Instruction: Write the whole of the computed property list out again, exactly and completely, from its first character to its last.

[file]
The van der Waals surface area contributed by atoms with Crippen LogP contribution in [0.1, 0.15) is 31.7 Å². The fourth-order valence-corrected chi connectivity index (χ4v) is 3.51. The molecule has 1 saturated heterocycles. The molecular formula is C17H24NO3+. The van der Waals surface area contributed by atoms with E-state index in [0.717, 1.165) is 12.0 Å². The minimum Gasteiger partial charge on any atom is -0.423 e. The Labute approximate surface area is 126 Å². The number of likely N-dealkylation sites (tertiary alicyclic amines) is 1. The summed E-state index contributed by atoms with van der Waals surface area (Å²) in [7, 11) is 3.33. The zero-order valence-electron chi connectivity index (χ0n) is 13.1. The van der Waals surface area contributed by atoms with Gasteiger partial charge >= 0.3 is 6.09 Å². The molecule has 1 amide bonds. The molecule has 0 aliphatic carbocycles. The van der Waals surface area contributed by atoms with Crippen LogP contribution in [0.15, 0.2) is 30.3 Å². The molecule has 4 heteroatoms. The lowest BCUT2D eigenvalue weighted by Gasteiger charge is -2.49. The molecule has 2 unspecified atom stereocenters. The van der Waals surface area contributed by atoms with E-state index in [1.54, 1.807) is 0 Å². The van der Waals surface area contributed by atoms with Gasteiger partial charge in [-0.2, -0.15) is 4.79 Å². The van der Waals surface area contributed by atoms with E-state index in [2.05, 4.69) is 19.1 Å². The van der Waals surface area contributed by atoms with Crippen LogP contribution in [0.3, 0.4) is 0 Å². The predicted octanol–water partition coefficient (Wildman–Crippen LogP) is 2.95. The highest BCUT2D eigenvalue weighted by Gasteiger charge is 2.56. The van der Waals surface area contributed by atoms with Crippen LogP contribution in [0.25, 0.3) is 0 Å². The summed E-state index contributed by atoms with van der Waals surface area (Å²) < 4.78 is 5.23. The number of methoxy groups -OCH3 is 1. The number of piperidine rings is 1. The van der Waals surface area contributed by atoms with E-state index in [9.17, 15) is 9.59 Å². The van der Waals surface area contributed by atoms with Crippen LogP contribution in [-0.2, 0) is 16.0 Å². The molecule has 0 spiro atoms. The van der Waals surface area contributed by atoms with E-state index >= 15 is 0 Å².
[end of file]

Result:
The van der Waals surface area contributed by atoms with Crippen LogP contribution in [0.1, 0.15) is 31.7 Å². The fourth-order valence-corrected chi connectivity index (χ4v) is 3.51. The molecule has 1 saturated heterocycles. The molecular formula is C17H24NO3+. The van der Waals surface area contributed by atoms with E-state index in [0.717, 1.165) is 12.0 Å². The minimum Gasteiger partial charge on any atom is -0.423 e. The Labute approximate surface area is 126 Å². The number of likely N-dealkylation sites (tertiary alicyclic amines) is 1. The summed E-state index contributed by atoms with van der Waals surface area (Å²) in [7, 11) is 3.33. The zero-order valence-electron chi connectivity index (χ0n) is 13.1. The van der Waals surface area contributed by atoms with Gasteiger partial charge >= 0.3 is 6.09 Å². The molecule has 1 amide bonds. The molecule has 0 aliphatic carbocycles. The van der Waals surface area contributed by atoms with Crippen LogP contribution in [0.15, 0.2) is 30.3 Å². The molecule has 4 heteroatoms. The lowest BCUT2D eigenvalue weighted by Gasteiger charge is -2.49. The molecule has 2 unspecified atom stereocenters. The van der Waals surface area contributed by atoms with E-state index in [1.54, 1.807) is 0 Å². The van der Waals surface area contributed by atoms with Gasteiger partial charge in [-0.2, -0.15) is 4.79 Å². The van der Waals surface area contributed by atoms with E-state index in [2.05, 4.69) is 19.1 Å². The van der Waals surface area contributed by atoms with Crippen LogP contribution in [0.3, 0.4) is 0 Å². The predicted octanol–water partition coefficient (Wildman–Crippen LogP) is 2.95. The highest BCUT2D eigenvalue weighted by Gasteiger charge is 2.56. The van der Waals surface area contributed by atoms with Crippen LogP contribution in [0.25, 0.3) is 0 Å². The summed E-state index contributed by atoms with van der Waals surface area (Å²) < 4.78 is 5.23. The number of methoxy groups -OCH3 is 1. The number of piperidine rings is 1. The van der Waals surface area contributed by atoms with E-state index in [9.17, 15) is 9.59 Å². The van der Waals surface area contributed by atoms with Crippen LogP contribution in [-0.2, 0) is 16.0 Å². The molecule has 0 spiro atoms. The van der Waals surface area contributed by atoms with E-state index >= 15 is 0 Å².